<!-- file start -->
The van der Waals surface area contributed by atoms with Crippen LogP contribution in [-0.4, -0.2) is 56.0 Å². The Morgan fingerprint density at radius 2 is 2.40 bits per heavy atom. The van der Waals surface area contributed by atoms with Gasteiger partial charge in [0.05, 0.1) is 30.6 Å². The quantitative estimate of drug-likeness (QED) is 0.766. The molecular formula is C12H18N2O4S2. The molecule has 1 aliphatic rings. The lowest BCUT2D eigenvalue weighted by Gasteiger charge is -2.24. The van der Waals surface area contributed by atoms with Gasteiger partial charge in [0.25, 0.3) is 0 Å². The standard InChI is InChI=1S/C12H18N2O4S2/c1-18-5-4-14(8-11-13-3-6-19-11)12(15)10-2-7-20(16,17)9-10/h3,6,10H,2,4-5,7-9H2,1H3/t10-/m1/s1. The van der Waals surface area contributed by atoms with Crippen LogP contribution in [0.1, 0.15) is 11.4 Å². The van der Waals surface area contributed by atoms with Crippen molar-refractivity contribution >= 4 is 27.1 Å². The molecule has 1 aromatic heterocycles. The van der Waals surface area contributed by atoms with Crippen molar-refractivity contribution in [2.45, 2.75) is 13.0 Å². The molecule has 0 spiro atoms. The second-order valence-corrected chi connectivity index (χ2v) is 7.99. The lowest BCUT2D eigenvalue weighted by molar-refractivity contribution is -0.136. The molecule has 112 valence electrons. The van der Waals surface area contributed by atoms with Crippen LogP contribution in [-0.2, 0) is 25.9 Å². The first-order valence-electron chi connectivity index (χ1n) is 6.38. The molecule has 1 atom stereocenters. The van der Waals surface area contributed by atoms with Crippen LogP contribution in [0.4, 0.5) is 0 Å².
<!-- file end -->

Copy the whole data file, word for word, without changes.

The van der Waals surface area contributed by atoms with Crippen LogP contribution in [-0.4, -0.2) is 56.0 Å². The Morgan fingerprint density at radius 2 is 2.40 bits per heavy atom. The van der Waals surface area contributed by atoms with Gasteiger partial charge in [0.05, 0.1) is 30.6 Å². The quantitative estimate of drug-likeness (QED) is 0.766. The molecular formula is C12H18N2O4S2. The molecule has 1 aliphatic rings. The lowest BCUT2D eigenvalue weighted by Gasteiger charge is -2.24. The van der Waals surface area contributed by atoms with Gasteiger partial charge in [0.25, 0.3) is 0 Å². The standard InChI is InChI=1S/C12H18N2O4S2/c1-18-5-4-14(8-11-13-3-6-19-11)12(15)10-2-7-20(16,17)9-10/h3,6,10H,2,4-5,7-9H2,1H3/t10-/m1/s1. The van der Waals surface area contributed by atoms with Crippen LogP contribution in [0.1, 0.15) is 11.4 Å². The van der Waals surface area contributed by atoms with Crippen molar-refractivity contribution >= 4 is 27.1 Å². The molecule has 1 aromatic heterocycles. The van der Waals surface area contributed by atoms with Crippen molar-refractivity contribution in [2.45, 2.75) is 13.0 Å². The molecule has 0 spiro atoms. The second-order valence-corrected chi connectivity index (χ2v) is 7.99. The lowest BCUT2D eigenvalue weighted by molar-refractivity contribution is -0.136. The molecule has 112 valence electrons. The van der Waals surface area contributed by atoms with Crippen LogP contribution in [-0.2, 0) is 25.9 Å². The first-order valence-electron chi connectivity index (χ1n) is 6.38. The molecule has 1 atom stereocenters. The van der Waals surface area contributed by atoms with Crippen LogP contribution in [0.4, 0.5) is 0 Å².